Erdogan condemns 'attack against humanity' after Istanbul bomb attack on police bus

A car bomb in the centre of Turkey's largest city has left at least 11 dead and three dozen wounded. The dead reportedly included seven police officers and four civilians.

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Erdogan condemns 'attack against humanity' after Istanbul bomb attack on police bus

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"These attacks are against humanity"

Recep Tayyip Erdogan Turkish President
  • 11 dead, 36 wounded. Seven police among victims, and four civilians – city governor
  • suspected car bomb detonated by remote device targeting police vehicle
  • blast occurred near Istanbul University and Grand Bazaar
  • Amateur video filmed in a nearby gallery captured the aftermath of Tuesday morning’s bomb attack on a police bus in Istanbul which killed at least 11 people and wounded 36, according to the city governor.

    One witness said the impact was like an earthquake.

    The blast happened during rush hour in the central district of Vezneciler, near the main tourist area and Istanbul University. It is the fourth major bombing in Turkey’s biggest city this year.

    Seven of those killed were police officers, said Governor Vasip Sahin, with four civilian fatalities. Reports suggest a car packed with explosives was detonated as police buses passed by, leaving little but mangled wreckage.

    The bus that bore the brunt of the explosion was tipped onto its roof; a second bus was also damaged.

    President Recep Tayyip Erdogan spoke after visiting the injured in hospital, where three of those hurt are in a critical condition.

    “We make no distinction whether they attack civilians or police, or security personnel. At the end of the day those who become martyrs are human beings. These attacks are against humanity. (…) We can not forgive this, there’s no way it can be forgiven. So we will continue to fight against these terrorists, tirelessly, without giving up,” the president told reporters.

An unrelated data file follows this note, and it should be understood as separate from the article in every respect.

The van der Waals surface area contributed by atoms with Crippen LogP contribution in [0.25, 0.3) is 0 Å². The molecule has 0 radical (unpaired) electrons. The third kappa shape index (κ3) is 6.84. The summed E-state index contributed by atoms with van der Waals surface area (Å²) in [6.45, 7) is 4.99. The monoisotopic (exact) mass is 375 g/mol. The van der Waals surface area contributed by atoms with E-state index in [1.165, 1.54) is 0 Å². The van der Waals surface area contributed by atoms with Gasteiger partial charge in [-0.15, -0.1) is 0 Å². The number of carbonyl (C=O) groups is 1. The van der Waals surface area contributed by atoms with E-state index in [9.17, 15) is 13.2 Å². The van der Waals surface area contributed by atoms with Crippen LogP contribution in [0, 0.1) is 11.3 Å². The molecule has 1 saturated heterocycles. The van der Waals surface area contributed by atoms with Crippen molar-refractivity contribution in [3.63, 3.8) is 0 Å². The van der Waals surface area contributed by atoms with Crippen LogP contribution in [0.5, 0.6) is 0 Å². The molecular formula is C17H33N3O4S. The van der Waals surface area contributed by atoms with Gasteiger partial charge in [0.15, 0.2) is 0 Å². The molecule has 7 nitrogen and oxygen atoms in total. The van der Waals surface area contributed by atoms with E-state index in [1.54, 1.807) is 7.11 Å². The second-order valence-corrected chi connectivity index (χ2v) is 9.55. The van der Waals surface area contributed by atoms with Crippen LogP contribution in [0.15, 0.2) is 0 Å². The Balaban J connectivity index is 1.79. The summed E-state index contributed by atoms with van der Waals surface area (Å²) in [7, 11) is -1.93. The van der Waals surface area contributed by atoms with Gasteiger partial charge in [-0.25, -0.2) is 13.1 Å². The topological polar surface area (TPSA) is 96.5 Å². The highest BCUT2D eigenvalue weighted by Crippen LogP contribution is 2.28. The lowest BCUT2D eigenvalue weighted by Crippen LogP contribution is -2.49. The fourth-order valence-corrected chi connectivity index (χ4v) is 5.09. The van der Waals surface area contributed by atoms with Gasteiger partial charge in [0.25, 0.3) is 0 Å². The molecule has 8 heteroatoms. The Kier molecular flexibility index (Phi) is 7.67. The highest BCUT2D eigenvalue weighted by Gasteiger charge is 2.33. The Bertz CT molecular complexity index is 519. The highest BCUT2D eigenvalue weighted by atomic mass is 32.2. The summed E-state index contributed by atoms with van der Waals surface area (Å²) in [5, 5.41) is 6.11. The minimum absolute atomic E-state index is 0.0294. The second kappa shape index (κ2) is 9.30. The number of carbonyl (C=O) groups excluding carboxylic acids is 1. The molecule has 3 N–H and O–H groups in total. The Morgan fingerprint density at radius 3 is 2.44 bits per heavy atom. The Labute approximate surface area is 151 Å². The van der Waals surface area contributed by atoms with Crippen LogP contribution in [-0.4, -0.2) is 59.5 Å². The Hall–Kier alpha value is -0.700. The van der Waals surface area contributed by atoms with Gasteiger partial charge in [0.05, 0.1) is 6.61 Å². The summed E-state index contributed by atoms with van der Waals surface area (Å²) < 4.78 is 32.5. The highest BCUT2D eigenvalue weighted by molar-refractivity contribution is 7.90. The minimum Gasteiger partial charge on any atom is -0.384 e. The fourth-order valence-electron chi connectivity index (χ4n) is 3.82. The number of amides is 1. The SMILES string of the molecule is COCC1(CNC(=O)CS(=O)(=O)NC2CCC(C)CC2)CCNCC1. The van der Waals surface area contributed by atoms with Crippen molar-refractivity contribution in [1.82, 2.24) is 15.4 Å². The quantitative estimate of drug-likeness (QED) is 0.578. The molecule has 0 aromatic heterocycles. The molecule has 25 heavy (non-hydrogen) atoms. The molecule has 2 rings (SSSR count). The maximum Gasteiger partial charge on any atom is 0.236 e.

There was no immediate claim of responsibility. The country has been on alert after a spate of bombings.

    The outlawed Kurdish militant group the PKK said it carried out a car bomb attack last month in Istanbul that wounded seven people.

    A Kurdish group also claimed two car bombings in Ankara – while radical leftist groups have also been blamed for attacks.

    With the Syrian civil war across the border, Turkish security forces are continuing operations in the Kurdish areas in the south-east of the country. Turkey is also part of the US-led coaliton against ISIL and allows fighter jets to use one of its air bases to launch raids.

    Advice for tourists

    Around 2,500,000 British tourists visit Turkey every year. The British Foreign Office has updated its travel advice for tourists travelling to the country.

    “On 7 June 2016, there was an explosion in the Vezneciler area of Istanbul. Vezneciler metro station and roads around the area have been closed. If you’re in the area, follow the advice of local security authorities.”

    It added that it advises against “all travel to within 10 km of the border with Syria and to the city of Diyarbakir.”

    The President of the European Parliament has expressed condolences for the victims on Twitter.